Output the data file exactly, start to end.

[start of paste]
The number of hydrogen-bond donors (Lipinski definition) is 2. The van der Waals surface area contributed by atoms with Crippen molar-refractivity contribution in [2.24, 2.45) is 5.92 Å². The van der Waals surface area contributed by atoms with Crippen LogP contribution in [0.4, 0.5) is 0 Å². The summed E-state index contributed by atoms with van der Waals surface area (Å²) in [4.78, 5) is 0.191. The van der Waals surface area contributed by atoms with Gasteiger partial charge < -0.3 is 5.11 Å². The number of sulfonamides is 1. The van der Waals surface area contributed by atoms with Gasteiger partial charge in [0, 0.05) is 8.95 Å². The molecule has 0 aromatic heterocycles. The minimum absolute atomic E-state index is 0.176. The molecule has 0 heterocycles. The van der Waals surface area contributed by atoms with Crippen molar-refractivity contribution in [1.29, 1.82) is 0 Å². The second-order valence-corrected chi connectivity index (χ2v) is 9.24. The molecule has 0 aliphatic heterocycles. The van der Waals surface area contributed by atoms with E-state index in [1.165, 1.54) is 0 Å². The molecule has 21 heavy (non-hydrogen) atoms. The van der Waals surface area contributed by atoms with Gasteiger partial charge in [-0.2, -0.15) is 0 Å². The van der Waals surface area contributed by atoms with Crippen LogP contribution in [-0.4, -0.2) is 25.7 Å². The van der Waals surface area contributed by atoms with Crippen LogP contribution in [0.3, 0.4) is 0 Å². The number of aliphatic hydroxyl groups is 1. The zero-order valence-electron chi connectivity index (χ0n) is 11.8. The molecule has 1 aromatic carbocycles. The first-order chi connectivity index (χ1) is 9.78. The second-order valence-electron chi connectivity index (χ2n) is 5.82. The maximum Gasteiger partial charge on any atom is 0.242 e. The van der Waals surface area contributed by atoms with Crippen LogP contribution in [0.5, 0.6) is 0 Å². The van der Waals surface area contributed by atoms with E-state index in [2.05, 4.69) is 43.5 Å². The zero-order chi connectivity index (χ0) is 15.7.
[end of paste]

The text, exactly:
The number of hydrogen-bond donors (Lipinski definition) is 2. The van der Waals surface area contributed by atoms with Crippen molar-refractivity contribution in [2.24, 2.45) is 5.92 Å². The van der Waals surface area contributed by atoms with Crippen LogP contribution in [0.4, 0.5) is 0 Å². The summed E-state index contributed by atoms with van der Waals surface area (Å²) in [4.78, 5) is 0.191. The van der Waals surface area contributed by atoms with Gasteiger partial charge < -0.3 is 5.11 Å². The number of sulfonamides is 1. The van der Waals surface area contributed by atoms with Gasteiger partial charge in [0, 0.05) is 8.95 Å². The molecule has 0 aromatic heterocycles. The minimum absolute atomic E-state index is 0.176. The molecule has 0 heterocycles. The van der Waals surface area contributed by atoms with Crippen molar-refractivity contribution in [1.29, 1.82) is 0 Å². The second-order valence-corrected chi connectivity index (χ2v) is 9.24. The molecule has 0 aliphatic heterocycles. The van der Waals surface area contributed by atoms with E-state index in [1.165, 1.54) is 0 Å². The molecule has 21 heavy (non-hydrogen) atoms. The van der Waals surface area contributed by atoms with Gasteiger partial charge in [-0.2, -0.15) is 0 Å². The van der Waals surface area contributed by atoms with Crippen LogP contribution in [-0.4, -0.2) is 25.7 Å². The van der Waals surface area contributed by atoms with Crippen LogP contribution in [0.3, 0.4) is 0 Å². The number of aliphatic hydroxyl groups is 1. The zero-order valence-electron chi connectivity index (χ0n) is 11.8. The molecule has 1 aromatic carbocycles. The first-order chi connectivity index (χ1) is 9.78. The second-order valence-electron chi connectivity index (χ2n) is 5.82. The maximum Gasteiger partial charge on any atom is 0.242 e. The van der Waals surface area contributed by atoms with Crippen LogP contribution in [0.5, 0.6) is 0 Å². The van der Waals surface area contributed by atoms with E-state index in [2.05, 4.69) is 43.5 Å². The zero-order chi connectivity index (χ0) is 15.7.